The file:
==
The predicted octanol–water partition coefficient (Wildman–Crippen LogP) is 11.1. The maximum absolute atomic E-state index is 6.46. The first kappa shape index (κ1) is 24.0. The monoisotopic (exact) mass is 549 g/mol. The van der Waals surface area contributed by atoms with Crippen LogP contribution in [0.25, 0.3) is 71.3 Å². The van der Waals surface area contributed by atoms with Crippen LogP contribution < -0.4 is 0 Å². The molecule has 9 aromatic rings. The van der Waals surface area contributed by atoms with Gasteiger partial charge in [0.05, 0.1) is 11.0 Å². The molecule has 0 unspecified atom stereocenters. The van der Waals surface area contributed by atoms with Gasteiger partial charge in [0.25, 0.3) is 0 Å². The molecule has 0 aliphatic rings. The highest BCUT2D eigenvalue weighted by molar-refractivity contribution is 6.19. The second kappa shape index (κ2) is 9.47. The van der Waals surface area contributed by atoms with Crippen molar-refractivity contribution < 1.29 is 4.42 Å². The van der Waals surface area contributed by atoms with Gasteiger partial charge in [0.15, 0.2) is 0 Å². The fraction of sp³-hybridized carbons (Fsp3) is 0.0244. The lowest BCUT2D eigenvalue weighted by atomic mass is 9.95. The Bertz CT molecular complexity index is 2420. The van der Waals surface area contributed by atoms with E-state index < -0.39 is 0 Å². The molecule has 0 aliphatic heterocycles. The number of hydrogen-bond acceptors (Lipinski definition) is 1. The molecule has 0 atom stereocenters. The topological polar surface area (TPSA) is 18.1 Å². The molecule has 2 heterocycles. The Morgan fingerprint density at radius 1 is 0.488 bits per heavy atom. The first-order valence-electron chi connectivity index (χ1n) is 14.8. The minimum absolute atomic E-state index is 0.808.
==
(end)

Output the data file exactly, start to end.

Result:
The predicted octanol–water partition coefficient (Wildman–Crippen LogP) is 11.1. The maximum absolute atomic E-state index is 6.46. The first kappa shape index (κ1) is 24.0. The monoisotopic (exact) mass is 549 g/mol. The van der Waals surface area contributed by atoms with Crippen LogP contribution in [0.25, 0.3) is 71.3 Å². The van der Waals surface area contributed by atoms with Crippen LogP contribution < -0.4 is 0 Å². The molecule has 9 aromatic rings. The van der Waals surface area contributed by atoms with Gasteiger partial charge in [0.05, 0.1) is 11.0 Å². The molecule has 0 unspecified atom stereocenters. The van der Waals surface area contributed by atoms with Gasteiger partial charge in [0.25, 0.3) is 0 Å². The molecule has 0 aliphatic rings. The highest BCUT2D eigenvalue weighted by molar-refractivity contribution is 6.19. The second kappa shape index (κ2) is 9.47. The van der Waals surface area contributed by atoms with Crippen molar-refractivity contribution < 1.29 is 4.42 Å². The van der Waals surface area contributed by atoms with Gasteiger partial charge in [0.15, 0.2) is 0 Å². The fraction of sp³-hybridized carbons (Fsp3) is 0.0244. The lowest BCUT2D eigenvalue weighted by atomic mass is 9.95. The Bertz CT molecular complexity index is 2420. The van der Waals surface area contributed by atoms with E-state index < -0.39 is 0 Å². The molecule has 0 aliphatic heterocycles. The number of hydrogen-bond acceptors (Lipinski definition) is 1. The molecule has 0 atom stereocenters. The topological polar surface area (TPSA) is 18.1 Å². The molecule has 2 heterocycles. The Morgan fingerprint density at radius 1 is 0.488 bits per heavy atom. The first-order valence-electron chi connectivity index (χ1n) is 14.8. The minimum absolute atomic E-state index is 0.808.